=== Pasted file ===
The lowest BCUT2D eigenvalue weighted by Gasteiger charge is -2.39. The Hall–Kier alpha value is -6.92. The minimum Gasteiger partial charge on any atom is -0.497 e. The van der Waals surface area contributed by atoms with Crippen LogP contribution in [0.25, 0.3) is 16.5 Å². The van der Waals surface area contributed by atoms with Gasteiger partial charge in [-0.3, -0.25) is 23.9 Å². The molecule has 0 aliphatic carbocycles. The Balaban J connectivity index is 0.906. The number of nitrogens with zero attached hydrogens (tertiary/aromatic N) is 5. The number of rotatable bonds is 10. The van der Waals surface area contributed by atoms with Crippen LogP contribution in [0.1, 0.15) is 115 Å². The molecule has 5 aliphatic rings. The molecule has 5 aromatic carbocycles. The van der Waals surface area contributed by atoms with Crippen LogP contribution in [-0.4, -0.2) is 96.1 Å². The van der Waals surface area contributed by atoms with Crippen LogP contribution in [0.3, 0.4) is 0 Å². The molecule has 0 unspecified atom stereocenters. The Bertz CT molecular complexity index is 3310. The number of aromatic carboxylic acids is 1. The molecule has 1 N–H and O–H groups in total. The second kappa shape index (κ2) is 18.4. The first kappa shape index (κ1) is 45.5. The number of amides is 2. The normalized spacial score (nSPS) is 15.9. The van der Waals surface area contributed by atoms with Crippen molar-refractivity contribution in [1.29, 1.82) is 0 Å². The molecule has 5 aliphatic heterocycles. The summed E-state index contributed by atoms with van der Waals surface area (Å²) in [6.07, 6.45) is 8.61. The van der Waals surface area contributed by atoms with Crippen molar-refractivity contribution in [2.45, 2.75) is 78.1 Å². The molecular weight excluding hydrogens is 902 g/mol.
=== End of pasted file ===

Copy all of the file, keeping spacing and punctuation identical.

The lowest BCUT2D eigenvalue weighted by Gasteiger charge is -2.39. The Hall–Kier alpha value is -6.92. The minimum Gasteiger partial charge on any atom is -0.497 e. The van der Waals surface area contributed by atoms with Crippen LogP contribution in [0.25, 0.3) is 16.5 Å². The van der Waals surface area contributed by atoms with Gasteiger partial charge in [-0.3, -0.25) is 23.9 Å². The molecule has 0 aliphatic carbocycles. The Balaban J connectivity index is 0.906. The number of nitrogens with zero attached hydrogens (tertiary/aromatic N) is 5. The number of rotatable bonds is 10. The van der Waals surface area contributed by atoms with Crippen LogP contribution in [0.1, 0.15) is 115 Å². The molecule has 5 aliphatic rings. The molecule has 5 aromatic carbocycles. The van der Waals surface area contributed by atoms with Crippen LogP contribution in [-0.4, -0.2) is 96.1 Å². The van der Waals surface area contributed by atoms with Crippen LogP contribution in [0.3, 0.4) is 0 Å². The molecule has 0 unspecified atom stereocenters. The Bertz CT molecular complexity index is 3310. The number of aromatic carboxylic acids is 1. The molecule has 1 N–H and O–H groups in total. The second kappa shape index (κ2) is 18.4. The first kappa shape index (κ1) is 45.5. The number of amides is 2. The normalized spacial score (nSPS) is 15.9. The van der Waals surface area contributed by atoms with Crippen molar-refractivity contribution in [1.29, 1.82) is 0 Å². The molecule has 5 aliphatic heterocycles. The summed E-state index contributed by atoms with van der Waals surface area (Å²) in [6.07, 6.45) is 8.61. The van der Waals surface area contributed by atoms with Crippen molar-refractivity contribution in [2.45, 2.75) is 78.1 Å². The molecular weight excluding hydrogens is 902 g/mol.